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Backup/restore linux

Posted on 2009-02-12
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Hi, which free backup and restore software can i use to backup my linux system and restore it to another pc.
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Question by:zeraxis_ee
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by:torimar
ID: 23625002
Apart from using the 'dd' command to make a raw copy of your file system, people might say there is "partimage" (http://www.partimage.org/Main_Page) and "clonezilla" (http://clonezilla.org).
But Clonezilla has no own algorithm; it uses either partimage or 'dd'. So you might just as well stick with Partimage from the beginning. I recommend to use the "Parted Magic" boot CD:  http://partedmagic.com - this will give you Partimage plus GParted plus all sorts of interesting tools in a fast Live environment.

There is one thing you need to know about Partimage:
- it does *not* restore an image to a partition smaller than the source partition was, even if the used space would fit in multiple times. So make sure the partition/drive you wish to restore to is at least as big as the source partition/drive of the image.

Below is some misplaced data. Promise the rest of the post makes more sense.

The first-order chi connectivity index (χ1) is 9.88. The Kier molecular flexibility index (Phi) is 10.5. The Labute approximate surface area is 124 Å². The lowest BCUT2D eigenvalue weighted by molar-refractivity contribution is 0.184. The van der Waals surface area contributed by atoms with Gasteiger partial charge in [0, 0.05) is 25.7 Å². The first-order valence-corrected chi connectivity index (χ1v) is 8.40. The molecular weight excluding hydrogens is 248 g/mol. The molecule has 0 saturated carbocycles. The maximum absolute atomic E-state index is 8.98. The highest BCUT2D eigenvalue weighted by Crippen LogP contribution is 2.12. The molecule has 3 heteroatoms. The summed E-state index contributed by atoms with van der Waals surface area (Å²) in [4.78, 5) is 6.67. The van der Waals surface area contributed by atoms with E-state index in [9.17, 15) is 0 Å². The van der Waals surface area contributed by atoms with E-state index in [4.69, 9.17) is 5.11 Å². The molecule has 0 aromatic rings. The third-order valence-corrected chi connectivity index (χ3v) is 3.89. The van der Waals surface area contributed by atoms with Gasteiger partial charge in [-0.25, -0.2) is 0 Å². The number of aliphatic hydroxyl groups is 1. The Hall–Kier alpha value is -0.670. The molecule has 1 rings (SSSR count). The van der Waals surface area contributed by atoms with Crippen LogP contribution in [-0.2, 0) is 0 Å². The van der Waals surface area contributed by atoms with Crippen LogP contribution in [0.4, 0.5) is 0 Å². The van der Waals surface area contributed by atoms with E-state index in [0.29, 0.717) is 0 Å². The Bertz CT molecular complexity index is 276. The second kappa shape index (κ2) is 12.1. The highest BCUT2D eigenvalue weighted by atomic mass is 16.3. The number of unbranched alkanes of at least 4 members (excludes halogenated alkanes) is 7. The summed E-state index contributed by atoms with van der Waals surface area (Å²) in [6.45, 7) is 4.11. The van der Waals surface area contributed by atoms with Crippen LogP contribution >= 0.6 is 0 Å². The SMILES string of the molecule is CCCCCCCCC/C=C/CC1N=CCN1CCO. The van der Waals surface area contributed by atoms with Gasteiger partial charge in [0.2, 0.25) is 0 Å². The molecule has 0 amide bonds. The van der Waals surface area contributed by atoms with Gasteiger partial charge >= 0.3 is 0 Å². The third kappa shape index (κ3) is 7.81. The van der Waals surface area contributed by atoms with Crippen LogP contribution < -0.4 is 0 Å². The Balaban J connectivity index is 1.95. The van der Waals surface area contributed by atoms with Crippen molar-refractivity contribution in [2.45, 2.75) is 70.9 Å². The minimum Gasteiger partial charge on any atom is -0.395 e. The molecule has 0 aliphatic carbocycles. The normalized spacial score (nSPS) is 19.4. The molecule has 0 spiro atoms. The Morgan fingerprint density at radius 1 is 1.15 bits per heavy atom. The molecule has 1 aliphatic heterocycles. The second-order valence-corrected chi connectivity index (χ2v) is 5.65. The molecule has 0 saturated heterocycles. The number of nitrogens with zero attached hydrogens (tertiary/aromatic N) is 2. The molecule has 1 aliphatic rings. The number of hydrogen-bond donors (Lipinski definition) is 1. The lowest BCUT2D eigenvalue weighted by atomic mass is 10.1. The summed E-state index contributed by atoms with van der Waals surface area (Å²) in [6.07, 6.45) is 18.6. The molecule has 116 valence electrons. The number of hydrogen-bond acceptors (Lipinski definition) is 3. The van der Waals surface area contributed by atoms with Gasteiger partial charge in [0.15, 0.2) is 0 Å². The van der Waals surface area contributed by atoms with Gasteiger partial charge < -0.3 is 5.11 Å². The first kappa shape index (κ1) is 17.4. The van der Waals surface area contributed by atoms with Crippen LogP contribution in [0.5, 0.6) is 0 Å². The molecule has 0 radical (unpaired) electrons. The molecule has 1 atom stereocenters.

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by:zeraxis_ee
ID: 23631042
I tried both, but the problem is that when I am restored, the system doesn't boot properly... it is looking for a disk id ... so I can't really boot it up again
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by:torimar
ID: 23631333
Let me see if I get you right here:

- You are trying to boot the system from the new HD to which you backed up your system?
- You are receiving this error message from Grub, the boot loader?

(You can make sure it is Grub that gives you the error when either:
- you see the original boot menu, with Suse, Suse Failsafe, Floppy etc, and the error occurs after selecting some entry here
- after receiving the error you are dumped onto a Grub prompt: " GRUB >       ")

And a last question:
Are there any other Linux distros installed on the system?
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by:torimar
ID: 23631387
ps:
Just rereading your initial question. So you are not backíng up and restoring from another PC - as would be the usual way to go?
You want to actually run your Linux system on a different PC, is that right?
You are aware, though, that this will only work if both PCs are nearly identically built?



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by:torimar
ID: 23631497
Yes, I must have misread your question, reading "restore *from* another PC" instead of "restore *to* another PC".
Sorry for this; but what you are trying to do here is indeed very unusual.

So we have one out of two situations here:

1. The source and target system are built with identical motherboard and hardware
In this case, we only have to teach GRUB to get along with this new different hard drive - which should be easy to do.